We’ve got a lovely supplement at the clinic called Cort RX, which is by ATP Science.

This is a new company that we’ve been working with. It’s just a combination of all of those things that have scientifically been proven to reduce cortisol levels in the body.

Even for people that aren’t actually really stressed with their situation, but they’re always in the gym or endurance running or on the bike, they should be taking things like that to reduce the cortisol in the body.

Michelle: What happens if you’ve got too much cortisol?

Grace: Then you’re really risking burnout and adrenal fatigue and inflammation is just able to run riot in the body, so then it could lead to disease really quite easily.

Michelle: All of these things help to reduce the cortisol, which really stops the stress from going too far.

Grace: Yes. We’ve also got a lovely supplement coming in tomorrow called Resilience, which is more of an immune support that is also really good for people that are chronically stressed.

It’s got frankincense, gold and myrrh. The gold is the turmeric. It’s just really interesting. What else has it got in it? Just some really useful immune supports.

If people join the Natural Health Clinic group, we’re going to be posting lots of really useful information in there about stress and the different supplements that you can use, and podcasts going into great detail about these things by the guys who created them.

Michelle: Okay, we’ll put that on the show notes.

Grace: Yes, because I think it would be really nice. People are going to put lots of recipes in there. We did have a Facebook page, but I just find it doesn’t get to people as easily to find a group.

If people are interested you can see and have a look if you actually want to.

Epsom salts, also amazing. Epsom salts are magnesium sulphate. Most people are deficient in magnesium.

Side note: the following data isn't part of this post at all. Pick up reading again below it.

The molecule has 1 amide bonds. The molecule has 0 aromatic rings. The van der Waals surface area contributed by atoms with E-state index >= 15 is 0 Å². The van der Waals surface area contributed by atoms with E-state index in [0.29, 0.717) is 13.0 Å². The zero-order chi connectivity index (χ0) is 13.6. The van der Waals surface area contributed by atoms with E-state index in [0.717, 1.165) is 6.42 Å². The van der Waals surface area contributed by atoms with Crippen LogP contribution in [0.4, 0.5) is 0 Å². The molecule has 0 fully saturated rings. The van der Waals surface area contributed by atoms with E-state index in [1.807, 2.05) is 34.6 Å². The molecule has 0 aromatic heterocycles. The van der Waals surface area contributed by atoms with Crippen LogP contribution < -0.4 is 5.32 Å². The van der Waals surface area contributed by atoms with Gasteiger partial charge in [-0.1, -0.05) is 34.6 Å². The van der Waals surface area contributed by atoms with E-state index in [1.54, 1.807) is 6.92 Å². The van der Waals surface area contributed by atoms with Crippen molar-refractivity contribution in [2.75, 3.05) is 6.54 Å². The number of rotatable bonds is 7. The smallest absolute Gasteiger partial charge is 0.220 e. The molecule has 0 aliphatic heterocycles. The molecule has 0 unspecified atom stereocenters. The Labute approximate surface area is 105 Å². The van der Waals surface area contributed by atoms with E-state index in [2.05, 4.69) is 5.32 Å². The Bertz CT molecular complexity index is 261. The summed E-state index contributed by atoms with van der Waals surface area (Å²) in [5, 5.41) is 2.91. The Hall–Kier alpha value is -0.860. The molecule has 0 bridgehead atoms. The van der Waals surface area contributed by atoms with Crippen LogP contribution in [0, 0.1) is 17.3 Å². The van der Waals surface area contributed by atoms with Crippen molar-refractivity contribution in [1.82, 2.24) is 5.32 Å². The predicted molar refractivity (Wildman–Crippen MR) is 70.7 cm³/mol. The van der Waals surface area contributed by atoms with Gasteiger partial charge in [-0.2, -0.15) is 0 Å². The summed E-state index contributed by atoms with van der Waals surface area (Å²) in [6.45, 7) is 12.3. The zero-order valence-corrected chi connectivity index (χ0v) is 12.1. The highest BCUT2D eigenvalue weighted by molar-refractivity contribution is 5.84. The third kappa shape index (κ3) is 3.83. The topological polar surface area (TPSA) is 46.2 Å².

Now, every time you eat sugar, which of course, if you’re stressed, you’re tired and you’re at work, what’s the easiest thing to go to? Coffee and sugar, and that just keeps you in that loop.

Michelle: Or chocolate and wine.

Grace: Yes, yes. Not at work, not while working but when you get home.

Michelle: I know when I was in my biggest stress phase, I was living on chocolate and wine.

Grace: Yes, sure. If we’re always depleted in magnesium, we’re then feeling even more manic, more anxious, we’ve got sore muscles. Then we look to chocolate, which then depletes the magnesium further. There is magnesium in chocolate, in cacao or cocoa, so that’s why our body can sometimes crave that, and obviously the emotional attachment to chocolate, too, with it melting in the mouth and being almost a bit like breast milk.

If we’re keeping depleting our magnesium levels then you just become in this vicious circle.

The more sugar you eat, the more you deplete your good bacteria.

Then you crave more rubbish stuff because you’ve got the dysbiosis of good and bad bacteria. The more bad bacteria you’ve got, the more you crave junk, the more you don’t really make your own serotonin, so you’re not really happy with normal life. Therefore, you’re always chasing a high if we are stressed our gut is out.

Michelle: Yes, which is a lot of the work we’ve been doing together for the last couple of years is sorting out my biome.

Grace: Yes, it’s so important. The biome, there’s so much that we know in the last few years, which has just been absolutely fascinating, about the biome and how important it is. I mean,

The Greeks said it, didn’t they “Health begins in the gut”.

Most people start out life with a dysbiosis because we’re passed our microbiome from our mothers.

If hers isn’t very good, if she’s missing some of those 42 strains of good bacteria that should be in there, which is likely that she would have, then we’re starting out life with not a great microbiome.

Then we’ve got sugar, antibiotics. If we don’t have breast milk it’s not as good, and obviously some of the milks can be on the sugary side of things as well. That has a massive impact.

Then we get sick. Then we get more antibiotics, then we crave more sugar because our microbiome isn’t good.

We’ve got more bad than good, so we’re just craving more. We see it with children all the time. They’re just craving sugar because their microbiome isn’t very good. It’s really hard.

I mean, you can have the best intentions as a mother to want your child to eat well. If they’re not going to eat it, it’s really, really hard, especially if it’s what their microbiome is asking for, because it’s being controlled by that.

Michelle: Well, I’ve experienced that, when I’m doing one of your programs, one of the best things is that the cravings for any kind of thing sweet stuff just disappear after a short while.

Grace: Yes, if they’re not physical they’re only ever going to be emotional so that has to be addressed as well, doing that kind of thing.

Yes, Epsom salts,

if you soak in Epsom salts in the bath for at least 15 minutes, you’re going to replenish your magnesium stores within your body.